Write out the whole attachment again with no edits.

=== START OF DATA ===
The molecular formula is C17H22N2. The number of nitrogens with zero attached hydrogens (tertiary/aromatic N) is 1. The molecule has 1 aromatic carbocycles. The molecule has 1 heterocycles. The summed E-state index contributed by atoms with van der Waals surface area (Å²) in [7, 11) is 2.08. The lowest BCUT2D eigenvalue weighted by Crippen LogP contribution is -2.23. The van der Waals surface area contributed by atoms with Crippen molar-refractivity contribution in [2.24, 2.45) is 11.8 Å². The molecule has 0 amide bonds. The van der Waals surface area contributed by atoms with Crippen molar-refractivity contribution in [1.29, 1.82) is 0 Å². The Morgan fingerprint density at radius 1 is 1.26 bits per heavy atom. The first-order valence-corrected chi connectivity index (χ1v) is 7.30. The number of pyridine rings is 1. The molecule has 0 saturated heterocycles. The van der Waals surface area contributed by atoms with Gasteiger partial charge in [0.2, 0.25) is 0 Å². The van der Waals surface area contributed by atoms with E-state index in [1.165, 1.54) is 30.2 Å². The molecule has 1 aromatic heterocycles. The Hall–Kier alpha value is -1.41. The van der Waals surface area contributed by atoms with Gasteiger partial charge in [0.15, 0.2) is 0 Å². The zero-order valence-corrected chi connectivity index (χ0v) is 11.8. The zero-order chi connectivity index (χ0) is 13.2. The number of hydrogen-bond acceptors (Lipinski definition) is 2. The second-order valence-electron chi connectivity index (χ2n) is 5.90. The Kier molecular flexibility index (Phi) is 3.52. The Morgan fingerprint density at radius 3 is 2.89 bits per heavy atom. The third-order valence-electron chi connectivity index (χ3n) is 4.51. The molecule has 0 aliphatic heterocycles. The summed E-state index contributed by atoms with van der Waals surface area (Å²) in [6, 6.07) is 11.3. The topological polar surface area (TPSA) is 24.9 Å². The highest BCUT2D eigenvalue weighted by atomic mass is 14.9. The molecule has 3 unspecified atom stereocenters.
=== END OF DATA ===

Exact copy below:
The molecular formula is C17H22N2. The number of nitrogens with zero attached hydrogens (tertiary/aromatic N) is 1. The molecule has 1 aromatic carbocycles. The molecule has 1 heterocycles. The summed E-state index contributed by atoms with van der Waals surface area (Å²) in [7, 11) is 2.08. The lowest BCUT2D eigenvalue weighted by Crippen LogP contribution is -2.23. The van der Waals surface area contributed by atoms with Crippen molar-refractivity contribution in [2.24, 2.45) is 11.8 Å². The molecule has 0 amide bonds. The van der Waals surface area contributed by atoms with Crippen molar-refractivity contribution in [1.29, 1.82) is 0 Å². The Morgan fingerprint density at radius 1 is 1.26 bits per heavy atom. The first-order valence-corrected chi connectivity index (χ1v) is 7.30. The number of pyridine rings is 1. The molecule has 0 saturated heterocycles. The van der Waals surface area contributed by atoms with Gasteiger partial charge in [0.2, 0.25) is 0 Å². The van der Waals surface area contributed by atoms with E-state index in [1.165, 1.54) is 30.2 Å². The molecule has 1 aromatic heterocycles. The Hall–Kier alpha value is -1.41. The van der Waals surface area contributed by atoms with Gasteiger partial charge in [0.15, 0.2) is 0 Å². The zero-order valence-corrected chi connectivity index (χ0v) is 11.8. The zero-order chi connectivity index (χ0) is 13.2. The number of hydrogen-bond acceptors (Lipinski definition) is 2. The second-order valence-electron chi connectivity index (χ2n) is 5.90. The Kier molecular flexibility index (Phi) is 3.52. The Morgan fingerprint density at radius 3 is 2.89 bits per heavy atom. The third-order valence-electron chi connectivity index (χ3n) is 4.51. The molecule has 0 aliphatic heterocycles. The summed E-state index contributed by atoms with van der Waals surface area (Å²) in [6, 6.07) is 11.3. The topological polar surface area (TPSA) is 24.9 Å². The highest BCUT2D eigenvalue weighted by atomic mass is 14.9. The molecule has 3 unspecified atom stereocenters.